The Ins and Outs of Merchant Accounts

THE INS AND OUTS OF MERCHANT ACCOUNTS
By Robert Levings, President, EasyPay123

Merchant accounts are necessary in order to accept payments made by credit card from your customers, whether you are operating a retail store or an online business. The following article answers the key questions that you may have regarding merchant accounts. It is part of a series of articles offered by EasyPay123 to help merchants understand the many facets of processing credit card payments.

1. Why Do I Need a Merchant Account?

Merchant accounts provide you with the ability to accept credit card payments from customers for goods and services. A merchant account establishes a relationship between your business, a bank and a credit card processor such that funds generated from credit card sales are deposited into your bank account on a regular basis, less merchant account fees (to be discussed later).

Without a merchant account, your customers will not be able to pay you using their credit card. Given that credit card payments are still the dominant form of payment on the Internet, this would place you at a competitive disadvantage in a highly competitive business environment.

2. What Are the Different Types of Merchant Accounts?

There are two primary kinds of merchant accounts that are issued, depending upon your method of capturing the credit card information at the time a payment is made.

The first type of merchant account is called a “card present”, “signature-based” or “retail” merchant account. This type of account is issued to merchants whose customers will be physically present at the time of payment. In such a case, you would be able to inspect the card and the signature on the reverse of the card, and would also be able to match the sales receipt signature against that on the back of the card. Typically, these types of payments are captured by using either a card imprinter (using credit card slips) or a “card swipe” (Point of Sale) terminal.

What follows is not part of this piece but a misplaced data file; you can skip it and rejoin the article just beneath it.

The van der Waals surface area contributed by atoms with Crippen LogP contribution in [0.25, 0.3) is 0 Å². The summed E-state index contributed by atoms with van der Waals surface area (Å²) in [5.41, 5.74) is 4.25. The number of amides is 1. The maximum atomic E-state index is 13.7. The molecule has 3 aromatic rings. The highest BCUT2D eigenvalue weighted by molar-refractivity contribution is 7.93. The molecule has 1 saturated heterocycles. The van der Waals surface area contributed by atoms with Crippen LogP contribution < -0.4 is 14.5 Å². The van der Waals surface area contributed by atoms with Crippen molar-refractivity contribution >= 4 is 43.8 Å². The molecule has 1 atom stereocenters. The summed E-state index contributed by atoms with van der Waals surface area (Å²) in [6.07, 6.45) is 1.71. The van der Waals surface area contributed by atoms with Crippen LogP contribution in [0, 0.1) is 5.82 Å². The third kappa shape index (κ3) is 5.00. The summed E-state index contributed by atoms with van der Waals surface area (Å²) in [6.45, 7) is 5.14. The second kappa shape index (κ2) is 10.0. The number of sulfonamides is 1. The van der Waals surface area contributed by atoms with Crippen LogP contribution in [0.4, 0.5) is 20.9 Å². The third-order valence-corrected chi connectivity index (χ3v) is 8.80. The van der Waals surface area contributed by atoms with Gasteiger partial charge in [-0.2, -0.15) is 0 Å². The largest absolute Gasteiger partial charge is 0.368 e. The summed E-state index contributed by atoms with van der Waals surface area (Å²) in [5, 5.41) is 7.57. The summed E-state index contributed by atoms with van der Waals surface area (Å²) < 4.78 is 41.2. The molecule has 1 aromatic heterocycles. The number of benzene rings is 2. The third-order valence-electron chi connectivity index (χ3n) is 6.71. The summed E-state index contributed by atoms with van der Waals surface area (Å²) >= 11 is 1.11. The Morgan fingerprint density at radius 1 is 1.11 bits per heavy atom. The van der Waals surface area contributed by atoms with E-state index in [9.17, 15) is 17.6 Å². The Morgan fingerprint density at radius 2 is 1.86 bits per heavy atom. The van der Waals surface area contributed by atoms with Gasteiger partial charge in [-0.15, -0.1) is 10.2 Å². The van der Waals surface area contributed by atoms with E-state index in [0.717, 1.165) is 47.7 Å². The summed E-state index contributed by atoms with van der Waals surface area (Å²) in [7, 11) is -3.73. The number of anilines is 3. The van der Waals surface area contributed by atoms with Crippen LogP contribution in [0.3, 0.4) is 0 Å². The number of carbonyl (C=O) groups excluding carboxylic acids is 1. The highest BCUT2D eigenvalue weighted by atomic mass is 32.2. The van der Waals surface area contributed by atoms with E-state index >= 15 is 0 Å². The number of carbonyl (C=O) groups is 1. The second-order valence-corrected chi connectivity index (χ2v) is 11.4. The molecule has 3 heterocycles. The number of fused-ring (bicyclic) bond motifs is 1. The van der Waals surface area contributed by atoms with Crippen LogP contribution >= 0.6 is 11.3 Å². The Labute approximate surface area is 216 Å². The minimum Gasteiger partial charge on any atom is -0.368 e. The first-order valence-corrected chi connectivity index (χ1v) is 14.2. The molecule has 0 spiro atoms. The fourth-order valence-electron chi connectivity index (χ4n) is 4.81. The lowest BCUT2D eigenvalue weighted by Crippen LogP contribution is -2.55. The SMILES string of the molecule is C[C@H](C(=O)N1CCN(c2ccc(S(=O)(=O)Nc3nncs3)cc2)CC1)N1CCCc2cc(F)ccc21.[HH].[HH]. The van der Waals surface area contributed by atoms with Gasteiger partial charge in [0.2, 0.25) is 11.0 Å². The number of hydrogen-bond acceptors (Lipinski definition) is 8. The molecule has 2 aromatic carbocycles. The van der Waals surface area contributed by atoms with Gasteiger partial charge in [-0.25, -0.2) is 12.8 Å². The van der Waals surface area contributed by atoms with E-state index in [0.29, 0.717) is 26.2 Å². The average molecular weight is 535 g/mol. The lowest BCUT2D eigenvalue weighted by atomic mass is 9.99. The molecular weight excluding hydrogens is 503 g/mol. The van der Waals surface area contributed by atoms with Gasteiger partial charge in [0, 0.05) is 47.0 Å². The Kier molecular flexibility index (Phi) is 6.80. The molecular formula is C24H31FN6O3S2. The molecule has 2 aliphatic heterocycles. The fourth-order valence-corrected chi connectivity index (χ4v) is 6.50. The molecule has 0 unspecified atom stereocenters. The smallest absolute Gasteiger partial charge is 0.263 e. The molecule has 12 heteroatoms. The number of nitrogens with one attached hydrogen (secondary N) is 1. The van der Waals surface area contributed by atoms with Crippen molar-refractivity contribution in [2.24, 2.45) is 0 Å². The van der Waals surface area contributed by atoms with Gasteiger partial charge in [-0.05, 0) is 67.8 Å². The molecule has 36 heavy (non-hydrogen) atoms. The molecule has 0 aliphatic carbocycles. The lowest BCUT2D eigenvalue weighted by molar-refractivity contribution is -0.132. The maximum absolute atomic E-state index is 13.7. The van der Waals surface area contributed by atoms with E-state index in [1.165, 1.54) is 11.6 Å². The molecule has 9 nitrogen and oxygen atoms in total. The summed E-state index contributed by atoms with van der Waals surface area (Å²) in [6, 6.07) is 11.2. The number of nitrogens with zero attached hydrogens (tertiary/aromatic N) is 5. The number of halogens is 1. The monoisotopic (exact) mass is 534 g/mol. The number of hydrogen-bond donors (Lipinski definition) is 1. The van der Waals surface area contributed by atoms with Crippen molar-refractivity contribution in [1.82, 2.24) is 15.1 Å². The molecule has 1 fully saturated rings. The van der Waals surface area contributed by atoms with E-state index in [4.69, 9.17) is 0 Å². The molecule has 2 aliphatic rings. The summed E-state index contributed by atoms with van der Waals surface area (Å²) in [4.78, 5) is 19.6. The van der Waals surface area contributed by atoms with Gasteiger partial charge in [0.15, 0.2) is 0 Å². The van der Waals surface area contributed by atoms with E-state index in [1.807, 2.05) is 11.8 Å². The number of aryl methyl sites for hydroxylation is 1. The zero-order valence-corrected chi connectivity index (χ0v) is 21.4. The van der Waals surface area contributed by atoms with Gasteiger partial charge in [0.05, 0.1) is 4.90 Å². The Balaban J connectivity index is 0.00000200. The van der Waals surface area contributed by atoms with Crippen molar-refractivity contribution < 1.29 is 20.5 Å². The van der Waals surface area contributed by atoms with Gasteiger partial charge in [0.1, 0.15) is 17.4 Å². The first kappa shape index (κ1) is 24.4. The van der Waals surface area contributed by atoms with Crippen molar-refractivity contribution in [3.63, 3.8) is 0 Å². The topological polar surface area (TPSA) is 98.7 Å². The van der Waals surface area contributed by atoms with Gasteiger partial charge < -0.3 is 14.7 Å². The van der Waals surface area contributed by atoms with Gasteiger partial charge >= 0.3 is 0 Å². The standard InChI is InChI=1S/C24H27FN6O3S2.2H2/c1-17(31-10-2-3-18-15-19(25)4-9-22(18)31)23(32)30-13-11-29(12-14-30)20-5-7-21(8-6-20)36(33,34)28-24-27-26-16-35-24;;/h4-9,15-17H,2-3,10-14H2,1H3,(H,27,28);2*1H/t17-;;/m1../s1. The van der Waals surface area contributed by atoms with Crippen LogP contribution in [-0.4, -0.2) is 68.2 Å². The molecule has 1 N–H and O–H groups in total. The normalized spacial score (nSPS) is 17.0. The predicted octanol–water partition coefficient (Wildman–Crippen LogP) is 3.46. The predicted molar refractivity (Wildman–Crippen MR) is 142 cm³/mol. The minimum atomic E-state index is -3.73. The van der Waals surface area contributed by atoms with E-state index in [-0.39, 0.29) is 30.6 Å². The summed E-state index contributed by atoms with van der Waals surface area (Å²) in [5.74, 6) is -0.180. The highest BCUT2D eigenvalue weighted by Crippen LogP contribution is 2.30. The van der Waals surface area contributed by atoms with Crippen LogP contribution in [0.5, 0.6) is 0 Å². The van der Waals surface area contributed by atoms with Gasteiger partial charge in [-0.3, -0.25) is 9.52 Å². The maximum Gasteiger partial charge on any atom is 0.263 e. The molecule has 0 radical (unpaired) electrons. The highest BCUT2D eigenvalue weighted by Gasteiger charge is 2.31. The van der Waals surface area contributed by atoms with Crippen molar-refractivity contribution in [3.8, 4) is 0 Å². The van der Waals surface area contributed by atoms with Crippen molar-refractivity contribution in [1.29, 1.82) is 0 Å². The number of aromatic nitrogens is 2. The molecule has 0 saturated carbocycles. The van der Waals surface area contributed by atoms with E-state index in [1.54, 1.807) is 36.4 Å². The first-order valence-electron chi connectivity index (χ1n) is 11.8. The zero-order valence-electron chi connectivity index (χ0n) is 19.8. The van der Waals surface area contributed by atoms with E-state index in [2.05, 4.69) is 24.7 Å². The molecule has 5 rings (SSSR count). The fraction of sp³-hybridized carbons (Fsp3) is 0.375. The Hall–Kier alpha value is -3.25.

The second type of merchant account is called a “card not present”, “non-signature-based”, or MOTO (Mail Order/Telephone Order) merchant account. This type of merchant account is issued to merchants whose customers are not physically present when they make a payment. This is typical of most Internet payments – where customers key their payment information into an online payment form – and phone-in payments – where operators key the payment information into some kind of payment application.

The types of merchant accounts will be a key factor in determining your fees, since banks typically view card not present payments as higher risk (i.e. a higher risk of fraud) than card present payments.

3. Where Can I Obtain a Merchant Account?

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Merchant accounts are traditionally obtained through a bank that issues merchant accounts called an “acquiring bank” or “acquirer”. Generally, there is a separate group within the bank that processes merchant account applications.

When you apply for a merchant account, there is no guarantee that your application will be accepted. The merchant account risk group will assess a number of factors before approving your application, including (but not limited to):

– Your company and/or personal credit history
– The type of product/service you are selling (note that it is extremely difficult to obtain merchant accounts in the U.S. for certain types of “high risk” products and services such as online gambling, pornography, outbound telephone sales, prepaid phone cards, travel agencies and others. What is perceived as high risk varies by acquirer). Falsifying the nature of the product or service you are selling when applying for a merchant account could lead to termination of your merchant account.
– Estimated dollar volume